"Hi, I´m Robert Cambrinus, the director of this film!" This friendly greeting can be heard on the soundtrack, then it is immediately swept up by the film´s own images: The wooden lion will play an important role later.Cambrinus pays no attention to the film´s title, Commentary, as he takes a look at the next scene as in the audio commentary on a DVD: He intended to allude to Arabian deserts, shooting took hours, but the camera was, unfortunately, "a little shaky". In addition, formations that resemble dunes turn out to be wrinkles in a vaguely sand-colored blanket.
With a hefty portion of irony Cambrinus comments on his short film The Good Muslim, about a Muslim man who has emigrated to England, where he suffers from the pressures of life. The narrative literally overlays the images in a way that is often equally illuminating and disillusioning. Vitally important decisions are made on the basis of shockingly banal circumstances during shooting: The ending was intended to be quite different, but a technical problem arose during the last scene, and the use of a certain piece of music is purely coincidental - the editor chose it because of the title. Seemingly anecdotal digressions and doubts are simply left hanging, while a number of details concerning the story of the film´s creation and the backstory are reflected in the film. Irritatingly enough, they are two wholly different things. Deconstruction and (over-)interpretation merge: What is left of the images beyond set paths (thematic, technical, autobiographical, etc.) on the soundtrack? This is a clever game of deception and commentary on a contemporary viewing regime which has, for the most part, rarely been dealt with in cinematography: As if in an effective final point, Cambrinus promises a version of the film without audio commentary as a DVD extra. The remaining credits are accompanied by the characteristic embarrassed sighing that´s audible on DVD soundtracks when the person doing the commentary has nothing more to say.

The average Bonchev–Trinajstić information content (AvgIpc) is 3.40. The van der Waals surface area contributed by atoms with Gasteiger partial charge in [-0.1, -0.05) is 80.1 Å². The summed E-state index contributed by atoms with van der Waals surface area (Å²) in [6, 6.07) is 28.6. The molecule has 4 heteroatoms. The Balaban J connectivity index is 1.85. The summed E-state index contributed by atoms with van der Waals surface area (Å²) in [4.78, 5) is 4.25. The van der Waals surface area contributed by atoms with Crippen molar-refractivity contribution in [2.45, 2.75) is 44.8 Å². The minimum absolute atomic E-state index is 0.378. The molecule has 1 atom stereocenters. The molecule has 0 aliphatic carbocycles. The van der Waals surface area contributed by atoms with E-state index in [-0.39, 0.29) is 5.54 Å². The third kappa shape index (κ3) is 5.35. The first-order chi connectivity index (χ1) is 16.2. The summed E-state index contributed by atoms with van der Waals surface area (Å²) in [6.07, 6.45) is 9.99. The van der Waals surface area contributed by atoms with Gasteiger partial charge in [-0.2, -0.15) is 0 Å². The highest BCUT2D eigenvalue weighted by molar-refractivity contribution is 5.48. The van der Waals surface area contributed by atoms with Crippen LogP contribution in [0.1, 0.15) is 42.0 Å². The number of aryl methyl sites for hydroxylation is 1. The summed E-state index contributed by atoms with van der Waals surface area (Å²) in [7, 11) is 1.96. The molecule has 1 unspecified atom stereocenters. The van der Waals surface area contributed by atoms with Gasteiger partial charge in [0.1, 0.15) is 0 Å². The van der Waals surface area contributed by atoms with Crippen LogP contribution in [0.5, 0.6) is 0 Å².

A fiction film is created: During shooting of scenes about the conflicts of identity experienced by a Muslim who has settled in England, the filmmaker comments on the means employed in fiction⎯cinematic technique´s art of illusion, everyday places being transformed into film locations, the actors´ staged actions. In a subversive and amusing way the commentary swells into a deconstruction of the images on screen that eventually become settled in our heads.
Austria, United Kingdom